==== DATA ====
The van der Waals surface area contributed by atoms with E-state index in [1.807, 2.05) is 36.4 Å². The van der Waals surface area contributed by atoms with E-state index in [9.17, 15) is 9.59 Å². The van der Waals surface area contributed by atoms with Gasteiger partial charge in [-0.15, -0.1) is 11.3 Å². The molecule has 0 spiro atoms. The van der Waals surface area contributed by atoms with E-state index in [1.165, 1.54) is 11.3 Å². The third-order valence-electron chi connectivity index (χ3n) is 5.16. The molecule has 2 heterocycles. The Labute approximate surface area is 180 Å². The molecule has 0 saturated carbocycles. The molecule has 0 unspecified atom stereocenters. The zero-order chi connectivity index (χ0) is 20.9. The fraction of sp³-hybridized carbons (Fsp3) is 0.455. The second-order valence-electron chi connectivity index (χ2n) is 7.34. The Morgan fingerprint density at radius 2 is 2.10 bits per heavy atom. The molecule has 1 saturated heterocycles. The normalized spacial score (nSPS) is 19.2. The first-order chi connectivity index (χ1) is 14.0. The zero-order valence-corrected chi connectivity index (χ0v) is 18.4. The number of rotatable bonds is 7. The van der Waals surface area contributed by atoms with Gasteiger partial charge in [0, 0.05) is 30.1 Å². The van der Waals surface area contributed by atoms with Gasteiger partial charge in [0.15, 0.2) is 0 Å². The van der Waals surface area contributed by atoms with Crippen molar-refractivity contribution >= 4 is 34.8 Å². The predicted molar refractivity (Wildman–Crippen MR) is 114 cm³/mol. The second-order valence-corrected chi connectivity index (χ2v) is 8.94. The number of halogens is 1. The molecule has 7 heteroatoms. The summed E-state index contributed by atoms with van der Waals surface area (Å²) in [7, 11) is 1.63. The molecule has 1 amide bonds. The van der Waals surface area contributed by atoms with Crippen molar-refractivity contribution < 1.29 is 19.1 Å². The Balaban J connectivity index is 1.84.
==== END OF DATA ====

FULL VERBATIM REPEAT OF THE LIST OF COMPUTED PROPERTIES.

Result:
The van der Waals surface area contributed by atoms with E-state index in [1.807, 2.05) is 36.4 Å². The van der Waals surface area contributed by atoms with E-state index in [9.17, 15) is 9.59 Å². The van der Waals surface area contributed by atoms with Gasteiger partial charge in [-0.15, -0.1) is 11.3 Å². The molecule has 0 spiro atoms. The van der Waals surface area contributed by atoms with E-state index in [1.165, 1.54) is 11.3 Å². The third-order valence-electron chi connectivity index (χ3n) is 5.16. The molecule has 2 heterocycles. The Labute approximate surface area is 180 Å². The molecule has 0 saturated carbocycles. The molecule has 0 unspecified atom stereocenters. The zero-order chi connectivity index (χ0) is 20.9. The fraction of sp³-hybridized carbons (Fsp3) is 0.455. The second-order valence-electron chi connectivity index (χ2n) is 7.34. The Morgan fingerprint density at radius 2 is 2.10 bits per heavy atom. The molecule has 1 saturated heterocycles. The normalized spacial score (nSPS) is 19.2. The first-order chi connectivity index (χ1) is 14.0. The zero-order valence-corrected chi connectivity index (χ0v) is 18.4. The number of rotatable bonds is 7. The van der Waals surface area contributed by atoms with Gasteiger partial charge in [0, 0.05) is 30.1 Å². The van der Waals surface area contributed by atoms with Gasteiger partial charge in [0.15, 0.2) is 0 Å². The van der Waals surface area contributed by atoms with Crippen molar-refractivity contribution >= 4 is 34.8 Å². The predicted molar refractivity (Wildman–Crippen MR) is 114 cm³/mol. The second-order valence-corrected chi connectivity index (χ2v) is 8.94. The number of halogens is 1. The molecule has 7 heteroatoms. The summed E-state index contributed by atoms with van der Waals surface area (Å²) in [7, 11) is 1.63. The molecule has 1 amide bonds. The van der Waals surface area contributed by atoms with Crippen molar-refractivity contribution < 1.29 is 19.1 Å². The Balaban J connectivity index is 1.84.